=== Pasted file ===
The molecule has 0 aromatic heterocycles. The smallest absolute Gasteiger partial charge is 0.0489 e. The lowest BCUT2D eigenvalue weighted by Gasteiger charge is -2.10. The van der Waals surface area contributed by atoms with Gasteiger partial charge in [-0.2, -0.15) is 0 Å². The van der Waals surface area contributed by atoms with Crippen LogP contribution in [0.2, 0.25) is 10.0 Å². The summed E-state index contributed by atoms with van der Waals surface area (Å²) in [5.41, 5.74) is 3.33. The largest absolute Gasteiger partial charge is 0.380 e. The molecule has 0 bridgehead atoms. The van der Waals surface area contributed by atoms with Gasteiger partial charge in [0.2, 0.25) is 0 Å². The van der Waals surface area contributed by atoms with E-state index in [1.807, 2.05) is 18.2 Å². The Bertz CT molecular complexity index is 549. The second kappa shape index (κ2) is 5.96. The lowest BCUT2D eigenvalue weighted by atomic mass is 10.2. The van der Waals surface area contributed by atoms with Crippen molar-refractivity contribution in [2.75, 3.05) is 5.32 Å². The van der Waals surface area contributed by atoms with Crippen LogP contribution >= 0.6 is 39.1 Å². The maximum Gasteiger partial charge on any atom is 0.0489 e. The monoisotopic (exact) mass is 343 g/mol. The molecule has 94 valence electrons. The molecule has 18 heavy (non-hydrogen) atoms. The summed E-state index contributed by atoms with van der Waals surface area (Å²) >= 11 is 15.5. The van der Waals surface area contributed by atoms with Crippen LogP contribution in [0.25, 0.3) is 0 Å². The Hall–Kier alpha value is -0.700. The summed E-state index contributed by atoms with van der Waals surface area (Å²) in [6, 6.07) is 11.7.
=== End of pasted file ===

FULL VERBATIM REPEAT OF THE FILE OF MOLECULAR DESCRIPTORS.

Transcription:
The molecule has 0 aromatic heterocycles. The smallest absolute Gasteiger partial charge is 0.0489 e. The lowest BCUT2D eigenvalue weighted by Gasteiger charge is -2.10. The van der Waals surface area contributed by atoms with Gasteiger partial charge in [-0.2, -0.15) is 0 Å². The van der Waals surface area contributed by atoms with Crippen LogP contribution in [0.2, 0.25) is 10.0 Å². The summed E-state index contributed by atoms with van der Waals surface area (Å²) in [5.41, 5.74) is 3.33. The largest absolute Gasteiger partial charge is 0.380 e. The molecule has 0 bridgehead atoms. The van der Waals surface area contributed by atoms with Gasteiger partial charge in [0.2, 0.25) is 0 Å². The van der Waals surface area contributed by atoms with E-state index in [1.807, 2.05) is 18.2 Å². The Bertz CT molecular complexity index is 549. The second kappa shape index (κ2) is 5.96. The lowest BCUT2D eigenvalue weighted by atomic mass is 10.2. The van der Waals surface area contributed by atoms with Crippen molar-refractivity contribution in [2.75, 3.05) is 5.32 Å². The van der Waals surface area contributed by atoms with Crippen LogP contribution >= 0.6 is 39.1 Å². The maximum Gasteiger partial charge on any atom is 0.0489 e. The monoisotopic (exact) mass is 343 g/mol. The molecule has 94 valence electrons. The molecule has 18 heavy (non-hydrogen) atoms. The summed E-state index contributed by atoms with van der Waals surface area (Å²) >= 11 is 15.5. The van der Waals surface area contributed by atoms with Crippen LogP contribution in [0.25, 0.3) is 0 Å². The Hall–Kier alpha value is -0.700. The summed E-state index contributed by atoms with van der Waals surface area (Å²) in [6, 6.07) is 11.7.